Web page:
The Financial Management Blog for Surprise, Arizona
The COVID-19 pandemic has created a tumultuous state for businesses across the country as they’ve had to close either temporarily due to state restrictions or permanently due to consecutive months of low to no revenue. Businesses in the restaurant, retail, beauty, and fitness industries have been especially hard-hit with temporary and permanent closures. Now, states are urging business owners to stay on top of their sales tax obligations in order to avoid significant fees and penalties.
Here’s what you need to know if you’ve had to temporarily or permanently close your business.
Once you engage a business accountant, the next question you may face is how often should you meet with them. The answer, as with many things in business, depends on your situation. What does that mean for you? Here are four of the most common meeting schedules between small businesses and their CPAs so you can pick the right one for you.
As consumers become more conscious in their environmental footprint and look for ways to save money, more and more electric vehicles can be seen on the roads today stretching from coast to coast. At this point, most taxpayers know or have heard of an electric vehicle tax credit program, but what they may not know is that there are specific conditions and limitations that must be met, and that some vehicles have actually phased out of the program. So, before you consider an electric vehicle for your next purchase, make sure it qualifies.
Here’s a rundown of what you need to know about the electric vehicle tax credit, how it works, and what qualifies.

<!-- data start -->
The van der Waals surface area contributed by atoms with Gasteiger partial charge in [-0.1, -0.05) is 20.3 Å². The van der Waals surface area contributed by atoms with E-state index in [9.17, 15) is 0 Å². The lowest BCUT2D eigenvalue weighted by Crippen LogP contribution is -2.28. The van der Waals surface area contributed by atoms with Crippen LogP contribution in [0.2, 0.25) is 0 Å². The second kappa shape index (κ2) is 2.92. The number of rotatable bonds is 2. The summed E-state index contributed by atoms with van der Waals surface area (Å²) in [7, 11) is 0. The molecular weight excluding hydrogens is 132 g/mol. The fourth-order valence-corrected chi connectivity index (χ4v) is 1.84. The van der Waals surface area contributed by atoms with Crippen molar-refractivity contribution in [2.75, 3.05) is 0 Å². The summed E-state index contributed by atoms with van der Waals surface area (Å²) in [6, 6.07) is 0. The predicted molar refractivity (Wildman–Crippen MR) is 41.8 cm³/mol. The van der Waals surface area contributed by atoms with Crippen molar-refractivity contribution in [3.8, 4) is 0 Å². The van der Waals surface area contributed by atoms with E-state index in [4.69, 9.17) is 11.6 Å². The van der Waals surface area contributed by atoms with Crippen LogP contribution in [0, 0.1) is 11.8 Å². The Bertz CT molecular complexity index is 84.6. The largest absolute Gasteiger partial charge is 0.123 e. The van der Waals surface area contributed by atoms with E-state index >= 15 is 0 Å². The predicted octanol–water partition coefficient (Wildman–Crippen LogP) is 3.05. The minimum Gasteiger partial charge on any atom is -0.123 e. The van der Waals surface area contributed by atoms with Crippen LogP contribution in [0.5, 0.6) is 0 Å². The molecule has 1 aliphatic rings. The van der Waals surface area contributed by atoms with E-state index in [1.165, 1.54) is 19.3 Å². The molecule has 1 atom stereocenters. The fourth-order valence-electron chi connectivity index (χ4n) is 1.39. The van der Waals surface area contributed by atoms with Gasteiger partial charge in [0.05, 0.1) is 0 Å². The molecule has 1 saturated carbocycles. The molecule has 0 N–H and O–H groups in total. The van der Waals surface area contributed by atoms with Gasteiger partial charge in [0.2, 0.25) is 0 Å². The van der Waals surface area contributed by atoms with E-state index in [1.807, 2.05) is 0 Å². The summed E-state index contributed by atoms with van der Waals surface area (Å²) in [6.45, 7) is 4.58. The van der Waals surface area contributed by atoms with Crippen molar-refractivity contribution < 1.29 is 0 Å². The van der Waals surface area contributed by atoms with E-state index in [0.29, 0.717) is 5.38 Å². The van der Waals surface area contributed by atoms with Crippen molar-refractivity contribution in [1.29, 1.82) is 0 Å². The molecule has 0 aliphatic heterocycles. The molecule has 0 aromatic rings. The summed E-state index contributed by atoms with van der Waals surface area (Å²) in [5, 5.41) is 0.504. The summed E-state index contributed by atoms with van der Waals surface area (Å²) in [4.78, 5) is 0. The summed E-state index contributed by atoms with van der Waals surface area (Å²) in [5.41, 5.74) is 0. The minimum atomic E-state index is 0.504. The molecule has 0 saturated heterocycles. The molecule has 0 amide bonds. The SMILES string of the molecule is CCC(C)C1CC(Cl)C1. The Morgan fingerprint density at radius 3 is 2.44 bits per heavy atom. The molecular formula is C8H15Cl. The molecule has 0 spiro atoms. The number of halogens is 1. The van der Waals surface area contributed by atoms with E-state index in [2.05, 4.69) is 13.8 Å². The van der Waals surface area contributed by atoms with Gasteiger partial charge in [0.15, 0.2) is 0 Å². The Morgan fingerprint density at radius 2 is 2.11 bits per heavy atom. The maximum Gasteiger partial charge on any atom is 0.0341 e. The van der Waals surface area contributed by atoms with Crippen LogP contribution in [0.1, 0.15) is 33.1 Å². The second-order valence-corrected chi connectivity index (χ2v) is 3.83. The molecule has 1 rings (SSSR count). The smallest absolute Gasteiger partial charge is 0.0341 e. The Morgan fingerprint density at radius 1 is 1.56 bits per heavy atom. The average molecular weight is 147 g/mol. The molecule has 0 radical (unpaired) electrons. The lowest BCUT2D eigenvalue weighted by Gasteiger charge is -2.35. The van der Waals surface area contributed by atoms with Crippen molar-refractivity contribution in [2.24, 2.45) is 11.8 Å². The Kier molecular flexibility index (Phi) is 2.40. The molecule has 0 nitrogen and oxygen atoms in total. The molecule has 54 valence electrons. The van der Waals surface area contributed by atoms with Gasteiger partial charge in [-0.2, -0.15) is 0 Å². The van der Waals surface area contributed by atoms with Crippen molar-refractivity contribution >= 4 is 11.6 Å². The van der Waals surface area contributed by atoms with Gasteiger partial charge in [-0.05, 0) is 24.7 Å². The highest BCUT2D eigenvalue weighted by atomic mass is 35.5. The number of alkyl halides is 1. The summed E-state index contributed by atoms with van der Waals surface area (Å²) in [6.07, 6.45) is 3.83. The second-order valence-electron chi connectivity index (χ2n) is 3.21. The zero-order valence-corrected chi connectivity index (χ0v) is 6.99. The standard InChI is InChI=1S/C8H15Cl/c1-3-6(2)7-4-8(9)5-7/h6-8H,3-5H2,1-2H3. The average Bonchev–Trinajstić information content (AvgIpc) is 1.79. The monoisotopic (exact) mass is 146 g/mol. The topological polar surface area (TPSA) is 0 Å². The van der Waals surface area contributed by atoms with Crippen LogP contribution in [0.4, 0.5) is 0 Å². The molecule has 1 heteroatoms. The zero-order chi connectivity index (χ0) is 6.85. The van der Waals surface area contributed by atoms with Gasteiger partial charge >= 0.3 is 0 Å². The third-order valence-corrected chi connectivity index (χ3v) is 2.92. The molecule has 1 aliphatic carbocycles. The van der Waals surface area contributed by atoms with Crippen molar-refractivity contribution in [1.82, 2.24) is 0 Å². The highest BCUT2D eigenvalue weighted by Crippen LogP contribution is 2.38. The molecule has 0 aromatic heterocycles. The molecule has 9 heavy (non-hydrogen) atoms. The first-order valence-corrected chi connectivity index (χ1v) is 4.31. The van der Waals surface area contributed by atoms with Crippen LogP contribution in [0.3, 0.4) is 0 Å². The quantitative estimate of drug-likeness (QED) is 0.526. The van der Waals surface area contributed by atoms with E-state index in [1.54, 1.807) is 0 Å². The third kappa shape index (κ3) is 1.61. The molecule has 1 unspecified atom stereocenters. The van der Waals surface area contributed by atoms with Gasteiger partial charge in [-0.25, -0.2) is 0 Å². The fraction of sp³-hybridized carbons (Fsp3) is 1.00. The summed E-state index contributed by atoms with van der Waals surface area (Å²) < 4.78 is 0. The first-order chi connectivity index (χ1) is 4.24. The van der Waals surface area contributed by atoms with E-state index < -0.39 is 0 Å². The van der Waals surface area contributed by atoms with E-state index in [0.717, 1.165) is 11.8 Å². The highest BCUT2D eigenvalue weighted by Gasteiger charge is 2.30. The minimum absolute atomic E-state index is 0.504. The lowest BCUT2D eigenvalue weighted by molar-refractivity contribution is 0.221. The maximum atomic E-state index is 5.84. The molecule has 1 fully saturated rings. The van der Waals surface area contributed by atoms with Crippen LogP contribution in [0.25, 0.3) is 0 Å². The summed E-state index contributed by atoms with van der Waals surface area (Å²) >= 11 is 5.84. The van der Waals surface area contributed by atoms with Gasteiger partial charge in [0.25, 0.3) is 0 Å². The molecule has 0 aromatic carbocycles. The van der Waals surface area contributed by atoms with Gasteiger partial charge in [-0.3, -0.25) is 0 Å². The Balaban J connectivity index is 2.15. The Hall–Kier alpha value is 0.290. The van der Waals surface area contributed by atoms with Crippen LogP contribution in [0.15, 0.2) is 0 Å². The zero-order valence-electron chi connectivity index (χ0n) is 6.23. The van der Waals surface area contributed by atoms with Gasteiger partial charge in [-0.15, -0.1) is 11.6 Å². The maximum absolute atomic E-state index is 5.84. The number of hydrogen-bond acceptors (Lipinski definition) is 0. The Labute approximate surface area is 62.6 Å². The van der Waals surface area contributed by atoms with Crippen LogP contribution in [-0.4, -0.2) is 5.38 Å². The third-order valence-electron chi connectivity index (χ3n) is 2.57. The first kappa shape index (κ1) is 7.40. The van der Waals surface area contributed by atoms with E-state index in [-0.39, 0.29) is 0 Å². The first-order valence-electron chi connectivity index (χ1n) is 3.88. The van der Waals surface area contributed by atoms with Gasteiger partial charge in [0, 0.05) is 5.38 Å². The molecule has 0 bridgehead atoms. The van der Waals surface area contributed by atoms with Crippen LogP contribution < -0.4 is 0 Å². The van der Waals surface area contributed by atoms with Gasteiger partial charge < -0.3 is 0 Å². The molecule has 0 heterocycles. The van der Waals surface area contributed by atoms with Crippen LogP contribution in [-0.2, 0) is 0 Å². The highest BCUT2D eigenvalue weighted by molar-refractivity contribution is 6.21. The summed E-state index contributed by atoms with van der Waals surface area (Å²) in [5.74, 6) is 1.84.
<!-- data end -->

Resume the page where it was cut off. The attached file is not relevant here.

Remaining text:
On August 8, 2020, President Trump signed an executive order extending certain aspects of COVID-19 relief in the absence of a new bill from Congress. The executive order includes several measures to protect individuals as provisions of the CARES Act expire or have expired.
Here’s what was in the order:
Since March, most of the world, including the construction industry, has been in some form shut down following the COVID-19 pandemic. Depending on your state, you may have been forced into full shut-down, partial shut-down, or been able to continue operating with additional health and safety considerations.
As the COVID-19 pandemic takes a hit on industries across the globe, the legal sector has faced its fair share of unique challenges and circumstances. Work-from-home arrangements, virtual courtrooms, lower client caseloads, and the financial uncertainty that comes with all of it have all played a role. As funding is questioned on the client and firm side, the industry has turned to litigation finance funds, which is on the rise as a direct result of COVID-19. This rise may be fueled by companies who are trying to avoid paying high legal fees in times of uncertainty, and law firms that are considering their liquidity during times of recession.
Managing payroll during the uncertain times caused by Covid–19 is a challenge even for established and experienced businesses. As employers shift to using more remote workers, how can you help keep payroll functioning, ensure happy remote employees, and stay within your legal obligations as an employer? Here are a few key steps to take.
The Internal Revenue Service as of late gave the 2020 discretionary standard mileage rates.
Those costs, which shift every year to make up for fuel cost expansion, vehicle cost and support, and increments in protection rates, will again influence the manner in which a business repays its versatile personnel. In particular, the IRS mileage rate is a rule that organizations use to ascertain the deductible expenses of working a vehicle for business, beneficent, restorative, or moving purposes. Beyond announcing the rate change, we have a few reminders and tips surrounding this reimbursement allowance.